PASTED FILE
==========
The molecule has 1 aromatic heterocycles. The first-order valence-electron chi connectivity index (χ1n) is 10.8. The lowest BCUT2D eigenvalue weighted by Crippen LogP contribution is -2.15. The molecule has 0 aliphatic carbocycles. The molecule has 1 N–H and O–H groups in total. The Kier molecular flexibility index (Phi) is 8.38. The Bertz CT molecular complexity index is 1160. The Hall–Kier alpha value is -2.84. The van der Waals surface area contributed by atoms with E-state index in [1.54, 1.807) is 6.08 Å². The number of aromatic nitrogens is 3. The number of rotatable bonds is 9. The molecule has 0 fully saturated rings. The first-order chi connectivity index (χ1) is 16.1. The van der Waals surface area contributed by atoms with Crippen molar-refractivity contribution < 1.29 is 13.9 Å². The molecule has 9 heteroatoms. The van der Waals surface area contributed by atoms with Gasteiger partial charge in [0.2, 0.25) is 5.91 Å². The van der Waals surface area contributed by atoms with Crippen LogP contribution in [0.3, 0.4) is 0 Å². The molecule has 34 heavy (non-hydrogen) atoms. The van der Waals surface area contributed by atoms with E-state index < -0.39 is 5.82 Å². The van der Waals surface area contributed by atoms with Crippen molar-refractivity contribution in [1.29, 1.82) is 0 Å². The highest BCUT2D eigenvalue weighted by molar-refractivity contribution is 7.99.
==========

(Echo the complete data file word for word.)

The molecule has 1 aromatic heterocycles. The first-order valence-electron chi connectivity index (χ1n) is 10.8. The lowest BCUT2D eigenvalue weighted by Crippen LogP contribution is -2.15. The molecule has 0 aliphatic carbocycles. The molecule has 1 N–H and O–H groups in total. The Kier molecular flexibility index (Phi) is 8.38. The Bertz CT molecular complexity index is 1160. The Hall–Kier alpha value is -2.84. The van der Waals surface area contributed by atoms with E-state index in [1.54, 1.807) is 6.08 Å². The number of aromatic nitrogens is 3. The number of rotatable bonds is 9. The molecule has 0 fully saturated rings. The first-order chi connectivity index (χ1) is 16.1. The van der Waals surface area contributed by atoms with Crippen molar-refractivity contribution < 1.29 is 13.9 Å². The molecule has 9 heteroatoms. The van der Waals surface area contributed by atoms with Gasteiger partial charge in [0.2, 0.25) is 5.91 Å². The van der Waals surface area contributed by atoms with Crippen LogP contribution in [0.3, 0.4) is 0 Å². The molecule has 34 heavy (non-hydrogen) atoms. The van der Waals surface area contributed by atoms with E-state index < -0.39 is 5.82 Å². The van der Waals surface area contributed by atoms with Crippen molar-refractivity contribution in [1.29, 1.82) is 0 Å². The highest BCUT2D eigenvalue weighted by molar-refractivity contribution is 7.99.